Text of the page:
Deeply Adapting with Pleasure
Many of us feel conflicted about pleasure. With all that is happening in the world, how much should we let ourselves feel good? Shouldn’t we wait till we’ve crossed off everything on the to-do list? Or until our loved ones are okay? Shouldn’t we wait until we’ve done everything possible to avert the coming disasters?
No! We do not need to wait. In fact, it’s not healthy to wait until everything else is done. As long as tomorrow comes, there will always be something to do. Pushing ourselves to be more productive is very unhealthy. What is healthy is to give ourselves an antidote to disconnection, fear, and despair. Pleasure is healthy!
When I say pleasure, I don’t mean the relaxing diversion of watching a good TV show, eating ice cream or getting a pedicure. There is nothing wrong with these pleasures, but they are less about cultivating sensitivity to comfort, liveliness, solace, and luxuriousness. The pleasure I am speaking of is a sensorial savoring or an enjoyable feeling of softness, a yummy quality in movement or a moment of delight. We experience pleasure when we bring a conscious awareness and receptivity to sensations that feel good. Expanding from sensations we feel in our bodies, we can attend to beauty and our oneness with nature and feel deep tenderness and aliveness.
We need to move away from the cultural norms that reward productivity at all costs. Striving to be as productive as possible, we often disconnect from our real needs. We compartmentalize and maintain a stressful urgency to keep going. We think we have to get to the bottom of that to-do list before we can slow down. We resort to shallow “self-care” that’s more about consumption than deep care for our being. We bypass so many moments of possible delight, like relishing the nuance of a morning coffee.
Recent scientific research tells us that pleasure is a healing force. Pleasure reduces sympathetic nervous system activity and stimulates parasympathetic responses. This shift into a more relaxed state benefits endocrine and immune functions. Experiencing pleasure decreases our stress hormones, raises our neurotransmitters and inhibits cellular inflammation. The self-regulation that accompanies sensory pleasure is so important in orienting away from always doing to returning to being. When we have space for connecting to our deeper self, we also find it easier to tap into creativity and what matters most to us.
Deepening our capacity for pleasure can make all aspects of our day-to-day life a little easier. For example, while writing, if I start from a busy morning, and sit down to my computer with a bit of frustration about the state of my local politics, I experience one kind of writing session. But if I let myself connect with my senses first and allow my bodily intelligence to lead me to rolling and stretching on the floor first, then sipping a cup of green tea from a favorite mug, I have another experience. And voila! My writing is more authentic, my body is easier, my morning is enjoyable.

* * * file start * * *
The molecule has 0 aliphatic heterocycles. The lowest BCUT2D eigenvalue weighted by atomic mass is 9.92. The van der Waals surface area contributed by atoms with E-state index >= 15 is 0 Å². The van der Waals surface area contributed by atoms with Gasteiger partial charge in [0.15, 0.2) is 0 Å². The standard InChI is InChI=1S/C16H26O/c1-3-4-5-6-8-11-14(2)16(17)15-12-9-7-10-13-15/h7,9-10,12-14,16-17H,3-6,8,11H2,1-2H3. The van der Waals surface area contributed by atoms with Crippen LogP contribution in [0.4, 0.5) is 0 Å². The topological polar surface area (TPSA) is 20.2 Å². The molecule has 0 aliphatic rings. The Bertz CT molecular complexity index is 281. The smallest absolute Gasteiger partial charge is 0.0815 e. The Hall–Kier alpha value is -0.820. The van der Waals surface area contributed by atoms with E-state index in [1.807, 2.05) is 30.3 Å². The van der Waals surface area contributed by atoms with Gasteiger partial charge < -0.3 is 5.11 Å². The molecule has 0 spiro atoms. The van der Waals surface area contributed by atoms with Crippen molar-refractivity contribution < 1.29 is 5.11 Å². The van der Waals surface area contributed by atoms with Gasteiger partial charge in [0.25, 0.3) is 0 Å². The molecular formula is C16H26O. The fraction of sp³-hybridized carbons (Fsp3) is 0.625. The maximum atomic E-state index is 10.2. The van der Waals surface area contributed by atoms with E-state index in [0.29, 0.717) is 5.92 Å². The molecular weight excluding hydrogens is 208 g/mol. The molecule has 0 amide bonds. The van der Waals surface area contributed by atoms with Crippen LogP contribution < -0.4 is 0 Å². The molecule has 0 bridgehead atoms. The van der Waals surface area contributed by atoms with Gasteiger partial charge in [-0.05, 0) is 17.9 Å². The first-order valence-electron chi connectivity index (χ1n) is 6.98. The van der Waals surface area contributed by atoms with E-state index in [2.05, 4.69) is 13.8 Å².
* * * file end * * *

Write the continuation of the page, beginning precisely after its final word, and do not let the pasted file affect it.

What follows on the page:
What if we attended less to what deadens the spirit and more to what enhances consciousness, beauty, creativity and love?
What if we shared our own pleasure in such a way that it connects us with those around us, our community and our more-than-human relations?
Let’s move away from the notion of pleasure being someone or something outside of us and move inward to our essential and sensorial nature.
Instead of relentlessly pursuing further self-actualization or full-on activism, I suggest prioritizing pleasure. Pleasure is a resource that can shift our state of being, bringing calmness, healing and creativity, and bringing us to a deeper connection with our time in the world.
We can bring pleasure awareness through conscious movement, breathwork, sensory experiences, calming practices, somatic exercises and let these wake us up, both softening and enlivening us.
Try a Pleasure Pause. Give your attention to something delightful in your environment. What can you see or hear or touch or smell that is beautiful or soothing or comforting?
Allow it to settle into your body and let it into your nervous system. With a quiet quality of attention, let your awareness rest in the moment. Invite this moment to be spacious and soft. You can consciously intend to amplify the sensations. Pausing allows you to take in a full sensory impression. Softening allows you to receive.
In this softer state, what kind of movement would feel good? A wiggle, a curve and arch, a shake, a gentle stretch? Invite your inner intelligence to lead you, as you let your brain rest. Attend to subtle sensations that might usually be outside of your awareness. Notice what feels yummy.
Everyone’s idea and experience of pleasure is different. It’s not always restful and soft. It can be energetic dancing or running through the woods. It could be that you feel the most enjoyment digging in the dark earth under a bright warm sun. The impulses toward pleasure are unique to each sensate being.
To get to these inner impulses, we do need to slow down and allow ourselves space to let go of the “ever-ready” state of being. We can give ourselves permission to rest into the soft animal that we humans actually are.
As more of us follow our own inner guidance to pleasure, the more we will change the culture from compulsive productivity to pleasure over productivity. And the world will be better. Not fixed, but more human, more creative, more loving.
Photo by NEOM.
Over the last 30+ years of teaching embodiment, Constance Clare-Newman has developed a trauma- sensitive, neuroscience-informed approach to embodiment practices that focus on wholeness of being.
Grounded in her own deep study of embodiment practices, dance, improvisation, meditation, breathwork, trauma work, contemplative traditions, deep ecology, social justice work and addiction recovery, Constance facilitates a path to wholeness with a pedagogy of pleasure.